Wednesday 16 November 2016 Sue Purkiss

Seven years ago,  I went to a funeral in Wells. The cathedral was full, and I, like many others, watched on big screens outside on the green. Someone royal was there, and there were representatives from several European countries. It was all filmed and was later shown on the television news.

So whose funeral was it? That of a statesman or a politician? Or a famous actor, perhaps?

No, none of those. It was the funeral of an ordinary working man. No-one had heard of him until he was a hundred years old, when he finally broke his silence and began to speak about a war in which he had taken part as a young man: World War One. After that, he found fame as one of the last surviving Tommies; he travelled to France to take part in memorial services, he co-operated in the writing of a book about his life, he appeared in documentaries, speaking movingly about the pointlessness of war, he met the great and good. One by one, his contemporaries died, till finally he was the only one left: Harry Patch, the last fighting Tommy. He died when he was 112. I've written about him before - you can see those posts here and here.

Harry Patch on the 

There are many ways through which we remember that war and others: through books, through film, through poetry. They all work, they all move us and make us think. But just over a year ago, I joined a choir. It's run by Issy Emeney, who not only writes and performs music, but is also a painter and a flatfoot/clog dancer. And she has written a song, called The Last Tommy, about Harry. Into just a few verses, she gets the pointlessness, the waste of war. The penultimate verse is sung as a solo, and every time I hear it, it catches me. You can listen to the song here, and I'm sure Issy won't mind me quoting that verse:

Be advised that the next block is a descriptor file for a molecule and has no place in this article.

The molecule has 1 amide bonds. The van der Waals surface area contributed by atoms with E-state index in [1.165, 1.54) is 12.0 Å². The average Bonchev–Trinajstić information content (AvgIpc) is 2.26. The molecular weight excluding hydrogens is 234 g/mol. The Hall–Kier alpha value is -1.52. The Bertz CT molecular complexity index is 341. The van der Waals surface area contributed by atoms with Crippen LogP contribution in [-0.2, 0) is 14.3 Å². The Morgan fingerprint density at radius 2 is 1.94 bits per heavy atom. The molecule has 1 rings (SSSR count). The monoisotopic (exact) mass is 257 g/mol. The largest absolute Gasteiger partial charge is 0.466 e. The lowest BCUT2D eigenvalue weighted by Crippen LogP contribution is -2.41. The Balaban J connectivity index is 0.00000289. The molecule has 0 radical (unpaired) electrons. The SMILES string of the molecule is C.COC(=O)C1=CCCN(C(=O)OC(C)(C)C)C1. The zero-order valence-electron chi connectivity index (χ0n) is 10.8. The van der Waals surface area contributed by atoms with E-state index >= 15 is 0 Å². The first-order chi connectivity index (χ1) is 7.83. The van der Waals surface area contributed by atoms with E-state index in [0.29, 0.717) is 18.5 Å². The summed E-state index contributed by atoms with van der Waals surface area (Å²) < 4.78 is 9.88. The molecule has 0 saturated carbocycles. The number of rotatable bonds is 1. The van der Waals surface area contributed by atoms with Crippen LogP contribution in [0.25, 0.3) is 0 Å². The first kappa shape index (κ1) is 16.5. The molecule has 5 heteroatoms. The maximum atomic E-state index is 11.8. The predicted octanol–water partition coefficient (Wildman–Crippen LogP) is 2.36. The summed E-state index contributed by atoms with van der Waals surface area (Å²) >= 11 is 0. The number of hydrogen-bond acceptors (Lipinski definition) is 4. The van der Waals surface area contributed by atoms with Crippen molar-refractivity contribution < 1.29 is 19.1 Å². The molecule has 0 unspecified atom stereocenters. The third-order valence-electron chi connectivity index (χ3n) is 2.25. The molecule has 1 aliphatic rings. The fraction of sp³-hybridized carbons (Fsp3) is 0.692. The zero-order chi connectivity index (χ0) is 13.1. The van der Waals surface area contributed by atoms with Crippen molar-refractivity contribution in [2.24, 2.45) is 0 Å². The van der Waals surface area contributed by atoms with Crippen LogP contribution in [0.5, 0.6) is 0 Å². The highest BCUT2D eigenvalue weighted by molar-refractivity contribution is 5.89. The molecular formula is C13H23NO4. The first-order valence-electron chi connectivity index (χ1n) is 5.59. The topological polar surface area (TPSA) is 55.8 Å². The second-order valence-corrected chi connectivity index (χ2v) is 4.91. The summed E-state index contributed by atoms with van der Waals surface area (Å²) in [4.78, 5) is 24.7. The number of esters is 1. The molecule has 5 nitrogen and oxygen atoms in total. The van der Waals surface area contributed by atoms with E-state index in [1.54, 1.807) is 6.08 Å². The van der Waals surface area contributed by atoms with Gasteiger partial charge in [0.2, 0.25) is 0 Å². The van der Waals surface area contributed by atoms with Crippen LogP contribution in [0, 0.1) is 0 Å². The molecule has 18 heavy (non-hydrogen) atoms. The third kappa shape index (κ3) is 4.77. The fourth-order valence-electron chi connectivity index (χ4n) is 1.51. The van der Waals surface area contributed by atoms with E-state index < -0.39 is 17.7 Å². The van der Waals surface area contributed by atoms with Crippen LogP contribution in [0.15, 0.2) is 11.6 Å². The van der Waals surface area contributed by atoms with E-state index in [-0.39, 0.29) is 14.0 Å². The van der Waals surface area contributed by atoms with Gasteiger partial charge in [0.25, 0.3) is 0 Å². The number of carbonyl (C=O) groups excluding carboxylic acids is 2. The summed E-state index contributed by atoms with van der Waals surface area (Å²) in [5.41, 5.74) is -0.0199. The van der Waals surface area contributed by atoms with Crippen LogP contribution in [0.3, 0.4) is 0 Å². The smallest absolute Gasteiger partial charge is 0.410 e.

Look into an old man's eyes
And what do you see there?
Peace and reconciliation
For the wounds we all must bear:
There's hope in every sunrise,
Joy in every song I write;
But when England's very last Tommy died
I cried, I cried...
When the very last fighting Tommy died,
I cried.

And now to remember a musician and poet who died last week - Leonard Cohen. This is a reading he did recently of the famous poem written during the First World War by John Macrae, a Canadian doctor - so it's a sort of double remembering. Thanks to Alison Arlington for this, a friend who posted it on Facebook.


Katherine said...

Very moving post, Sue.

Ruan Peat said...

how very moving, thank you for sharing this and for the post about Harry Patch. Heart breaking.

Sue Purkiss said...

Thank you, Katherine and Ruan.

Penny Dolan said...

Thank you for this remembrance of Harry Patch and for the very moving recording of the Flanders Field poem.

Carol Drinkwater said...

This is so moving. I have been grieving the loss of Leonard C. His rendition here of In Flanders Fields is deeply felt. Dear Harry Patch, what a fellow to reach 112. I don't think it is heartbreaking but a tremendous achievement. I think the waste and trauma his young life was subjected to is heartbreaking. Thank you for the post, Sue.

Sue Purkiss said...

Yes - and in his book, which I think I must have lent to someone because I can't find it - he speaks so movingly of the grief at the death of his two close friends that never left him - and so angrily of the governments that sent so many men out to kill and be killed.